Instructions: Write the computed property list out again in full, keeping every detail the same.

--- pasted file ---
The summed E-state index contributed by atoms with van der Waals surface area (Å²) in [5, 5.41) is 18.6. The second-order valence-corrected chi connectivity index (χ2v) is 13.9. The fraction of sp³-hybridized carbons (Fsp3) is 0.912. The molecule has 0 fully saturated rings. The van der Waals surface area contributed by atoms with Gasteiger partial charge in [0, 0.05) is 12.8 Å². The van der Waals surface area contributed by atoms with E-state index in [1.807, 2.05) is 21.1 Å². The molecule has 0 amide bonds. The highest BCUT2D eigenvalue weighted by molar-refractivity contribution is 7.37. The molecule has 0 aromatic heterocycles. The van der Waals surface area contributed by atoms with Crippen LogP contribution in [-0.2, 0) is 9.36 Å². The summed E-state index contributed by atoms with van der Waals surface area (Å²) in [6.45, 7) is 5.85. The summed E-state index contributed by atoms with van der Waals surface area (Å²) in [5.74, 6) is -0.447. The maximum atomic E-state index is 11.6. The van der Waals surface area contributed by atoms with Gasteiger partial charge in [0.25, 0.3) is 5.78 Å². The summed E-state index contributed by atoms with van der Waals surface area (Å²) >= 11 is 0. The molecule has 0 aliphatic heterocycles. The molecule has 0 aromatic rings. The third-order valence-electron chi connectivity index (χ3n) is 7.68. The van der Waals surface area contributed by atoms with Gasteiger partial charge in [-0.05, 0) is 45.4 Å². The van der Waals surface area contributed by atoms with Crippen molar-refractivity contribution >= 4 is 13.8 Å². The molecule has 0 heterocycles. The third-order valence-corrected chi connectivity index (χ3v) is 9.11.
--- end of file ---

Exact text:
The summed E-state index contributed by atoms with van der Waals surface area (Å²) in [5, 5.41) is 18.6. The second-order valence-corrected chi connectivity index (χ2v) is 13.9. The fraction of sp³-hybridized carbons (Fsp3) is 0.912. The molecule has 0 fully saturated rings. The van der Waals surface area contributed by atoms with Gasteiger partial charge in [0, 0.05) is 12.8 Å². The van der Waals surface area contributed by atoms with E-state index in [1.807, 2.05) is 21.1 Å². The molecule has 0 amide bonds. The highest BCUT2D eigenvalue weighted by molar-refractivity contribution is 7.37. The molecule has 0 aromatic heterocycles. The van der Waals surface area contributed by atoms with Crippen LogP contribution in [-0.2, 0) is 9.36 Å². The summed E-state index contributed by atoms with van der Waals surface area (Å²) in [6.45, 7) is 5.85. The summed E-state index contributed by atoms with van der Waals surface area (Å²) in [5.74, 6) is -0.447. The maximum atomic E-state index is 11.6. The van der Waals surface area contributed by atoms with Gasteiger partial charge in [0.25, 0.3) is 5.78 Å². The summed E-state index contributed by atoms with van der Waals surface area (Å²) >= 11 is 0. The molecule has 0 aliphatic heterocycles. The molecule has 0 aromatic rings. The third-order valence-electron chi connectivity index (χ3n) is 7.68. The van der Waals surface area contributed by atoms with Gasteiger partial charge in [-0.05, 0) is 45.4 Å². The van der Waals surface area contributed by atoms with Crippen molar-refractivity contribution >= 4 is 13.8 Å². The molecule has 0 heterocycles. The third-order valence-corrected chi connectivity index (χ3v) is 9.11.